By the time Katharine Graham became publisher of the Washington Post in 1963, Margaret Bazzell had already been the publisher for The Dade City Banner for 20 years.
Both women became owners of their family owned newspapers upon the deaths of their husbands.
Succeeding in a male-dominated industry, Graham was the first female publisher of a major American newspaper. Her paper’s coverage of the Watergate scandal eventually led to the resignation of President Richard Nixon in 1974.
Bazzell became the first female publisher in Pasco County during World War II. Her husband died when he was just 42.
The newspaper reported the death under the headline — “H. S. Bazzell died suddenly Sunday p.m.,” spelled out in all capital letters.
An account, published Jan. 22, 1943, said in part: “When an employee is called upon to chronicle the passing of his employer and intimate friend it borders on the impossible.”
Prior to the Banner’s first publication on July 25, 1913, it chose a name that was briefly considered for Pasco County in 1887.
Volume 1, number 1 of the Banner was a “well-edited and well-appearing paper,” observed its first editor John Tippen.
Published on the Banner’s front page was a picture of “the beautiful Edwinola Hotel.” It was completed the previous year at a cost of about $50,000.
The structure was described this way in the Banner: “It is a fire-proof concrete building of three stories, containing 32 guest rooms, all of which are located on the second and third floors, the first floor being used for office, parlor and a dining room.”
In a notice to its readers and advertisers in 1915, the Banner promised “to conduct a clean, wholesome newspaper, which will give in every instance a fair deal to all.”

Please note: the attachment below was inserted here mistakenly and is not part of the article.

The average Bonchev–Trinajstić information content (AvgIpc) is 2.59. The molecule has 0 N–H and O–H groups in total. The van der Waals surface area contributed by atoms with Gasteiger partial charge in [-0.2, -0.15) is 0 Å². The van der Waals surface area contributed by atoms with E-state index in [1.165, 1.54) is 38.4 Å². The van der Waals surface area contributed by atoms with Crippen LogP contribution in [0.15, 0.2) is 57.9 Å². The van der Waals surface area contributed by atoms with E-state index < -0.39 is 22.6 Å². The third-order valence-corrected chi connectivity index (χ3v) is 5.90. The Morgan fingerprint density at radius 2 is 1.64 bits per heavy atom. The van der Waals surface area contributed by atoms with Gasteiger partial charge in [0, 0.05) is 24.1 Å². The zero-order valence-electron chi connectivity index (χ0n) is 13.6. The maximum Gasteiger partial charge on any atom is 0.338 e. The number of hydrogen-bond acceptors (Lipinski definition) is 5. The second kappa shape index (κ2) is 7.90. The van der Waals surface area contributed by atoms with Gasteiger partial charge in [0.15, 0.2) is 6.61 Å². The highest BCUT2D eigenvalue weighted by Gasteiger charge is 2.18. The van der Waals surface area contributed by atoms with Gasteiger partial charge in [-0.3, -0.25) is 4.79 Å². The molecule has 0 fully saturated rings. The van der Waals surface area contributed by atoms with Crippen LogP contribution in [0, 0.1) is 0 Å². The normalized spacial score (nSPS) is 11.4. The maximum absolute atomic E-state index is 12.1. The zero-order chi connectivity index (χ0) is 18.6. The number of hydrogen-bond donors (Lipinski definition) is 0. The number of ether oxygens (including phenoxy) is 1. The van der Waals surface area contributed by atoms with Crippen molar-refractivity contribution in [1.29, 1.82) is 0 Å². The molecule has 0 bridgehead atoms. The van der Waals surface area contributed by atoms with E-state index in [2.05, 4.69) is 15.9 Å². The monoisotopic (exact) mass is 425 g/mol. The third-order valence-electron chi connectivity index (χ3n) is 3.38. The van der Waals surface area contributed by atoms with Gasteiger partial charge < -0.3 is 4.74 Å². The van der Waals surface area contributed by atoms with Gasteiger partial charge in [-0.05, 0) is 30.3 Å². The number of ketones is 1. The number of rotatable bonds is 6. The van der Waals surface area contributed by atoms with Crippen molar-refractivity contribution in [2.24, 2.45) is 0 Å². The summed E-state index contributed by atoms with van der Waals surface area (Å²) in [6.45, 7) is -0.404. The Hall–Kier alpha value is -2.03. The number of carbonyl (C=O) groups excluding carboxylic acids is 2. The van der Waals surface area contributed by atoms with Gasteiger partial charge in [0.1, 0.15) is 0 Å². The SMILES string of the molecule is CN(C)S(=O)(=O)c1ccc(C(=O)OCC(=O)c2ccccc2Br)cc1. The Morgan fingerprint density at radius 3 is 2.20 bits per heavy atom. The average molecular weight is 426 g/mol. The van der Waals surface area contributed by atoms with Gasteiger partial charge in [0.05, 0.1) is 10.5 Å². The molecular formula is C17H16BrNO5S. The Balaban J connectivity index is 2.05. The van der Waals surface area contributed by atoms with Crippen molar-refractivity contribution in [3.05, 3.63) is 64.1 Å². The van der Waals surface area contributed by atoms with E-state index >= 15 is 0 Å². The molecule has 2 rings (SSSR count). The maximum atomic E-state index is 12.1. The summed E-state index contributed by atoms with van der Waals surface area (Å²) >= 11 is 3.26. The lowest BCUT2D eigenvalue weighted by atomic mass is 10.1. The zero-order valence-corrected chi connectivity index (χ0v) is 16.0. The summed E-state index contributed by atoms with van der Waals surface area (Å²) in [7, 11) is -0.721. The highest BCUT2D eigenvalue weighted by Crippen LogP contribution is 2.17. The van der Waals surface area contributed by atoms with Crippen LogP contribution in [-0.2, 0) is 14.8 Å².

For much of the Banner’s history, that public pledge was followed by Margaret Bazzell.
During her time as owner and publisher until 1968, Margaret Bazzell would see her son, Harley S. Bazzell Jr., become editor.
She also hired her daughter-in-law Roszlyn “Ro” Bazzell (who died earlier this year); Harold Taylor, as typesetter; and William R. Branas, as advertising manager.
Calling itself “Pasco County’s Leading Newspaper,” the Banner became a daily and would eventually cover all of East and Central Pasco County, including the towns of Blanton, Dade City, Land O’ Lakes, Richland, Ridge Manor, San Antonio, Trilby, Gator (Wesley Chapel) and Zephyrhills.
“We lived within walking distance of our jobs,” former reporter Nell Moody Woodcock recalls on the Pasco County history website Fivay.org.
Keeping a finger on the pulse on Pasco
“The Banner was the newspaper of record for legal advertisements. Hard news was generated at the Pasco County Courthouse or city hall,” Woodcock recalls.
It was convenient that the Coleman and Ferguson Funeral Home was located on the opposite side of Seventh Street from the Banner.
“Their ambulances were called to emergencies, and a check with the front office would reveal the location and severity of the incident,” explains Woodcock, who grew up in Lacoochee and later retired as a staff reporter with The Tampa Tribune.